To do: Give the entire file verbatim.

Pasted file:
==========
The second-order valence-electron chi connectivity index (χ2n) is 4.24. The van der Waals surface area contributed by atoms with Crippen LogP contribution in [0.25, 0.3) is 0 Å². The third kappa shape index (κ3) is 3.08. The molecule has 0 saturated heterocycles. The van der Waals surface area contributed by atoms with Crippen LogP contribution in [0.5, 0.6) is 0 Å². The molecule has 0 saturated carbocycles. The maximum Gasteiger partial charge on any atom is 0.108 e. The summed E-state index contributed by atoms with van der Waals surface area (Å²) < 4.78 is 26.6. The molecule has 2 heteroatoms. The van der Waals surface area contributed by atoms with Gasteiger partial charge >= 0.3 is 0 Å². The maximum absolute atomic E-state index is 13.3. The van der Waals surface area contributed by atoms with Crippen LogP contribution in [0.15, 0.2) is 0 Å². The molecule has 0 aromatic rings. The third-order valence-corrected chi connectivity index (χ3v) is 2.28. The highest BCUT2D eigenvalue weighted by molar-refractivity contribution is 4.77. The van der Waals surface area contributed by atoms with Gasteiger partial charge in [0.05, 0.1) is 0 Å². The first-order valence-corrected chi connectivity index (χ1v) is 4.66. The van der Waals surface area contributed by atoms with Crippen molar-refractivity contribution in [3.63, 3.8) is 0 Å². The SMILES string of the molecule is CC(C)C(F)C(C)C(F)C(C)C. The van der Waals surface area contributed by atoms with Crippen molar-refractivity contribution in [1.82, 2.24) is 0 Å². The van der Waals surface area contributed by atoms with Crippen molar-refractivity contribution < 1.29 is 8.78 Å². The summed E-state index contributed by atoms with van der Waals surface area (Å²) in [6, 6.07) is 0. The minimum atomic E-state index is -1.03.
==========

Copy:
The second-order valence-electron chi connectivity index (χ2n) is 4.24. The van der Waals surface area contributed by atoms with Crippen LogP contribution in [0.25, 0.3) is 0 Å². The third kappa shape index (κ3) is 3.08. The molecule has 0 saturated heterocycles. The van der Waals surface area contributed by atoms with Crippen LogP contribution in [0.5, 0.6) is 0 Å². The molecule has 0 saturated carbocycles. The maximum Gasteiger partial charge on any atom is 0.108 e. The summed E-state index contributed by atoms with van der Waals surface area (Å²) < 4.78 is 26.6. The molecule has 2 heteroatoms. The van der Waals surface area contributed by atoms with Gasteiger partial charge >= 0.3 is 0 Å². The maximum absolute atomic E-state index is 13.3. The van der Waals surface area contributed by atoms with Crippen LogP contribution in [0.15, 0.2) is 0 Å². The molecule has 0 aromatic rings. The third-order valence-corrected chi connectivity index (χ3v) is 2.28. The highest BCUT2D eigenvalue weighted by molar-refractivity contribution is 4.77. The van der Waals surface area contributed by atoms with Gasteiger partial charge in [0.05, 0.1) is 0 Å². The first-order valence-corrected chi connectivity index (χ1v) is 4.66. The van der Waals surface area contributed by atoms with Crippen molar-refractivity contribution in [3.63, 3.8) is 0 Å². The SMILES string of the molecule is CC(C)C(F)C(C)C(F)C(C)C. The van der Waals surface area contributed by atoms with Crippen molar-refractivity contribution in [1.82, 2.24) is 0 Å². The van der Waals surface area contributed by atoms with Crippen molar-refractivity contribution < 1.29 is 8.78 Å². The summed E-state index contributed by atoms with van der Waals surface area (Å²) in [6, 6.07) is 0. The minimum atomic E-state index is -1.03.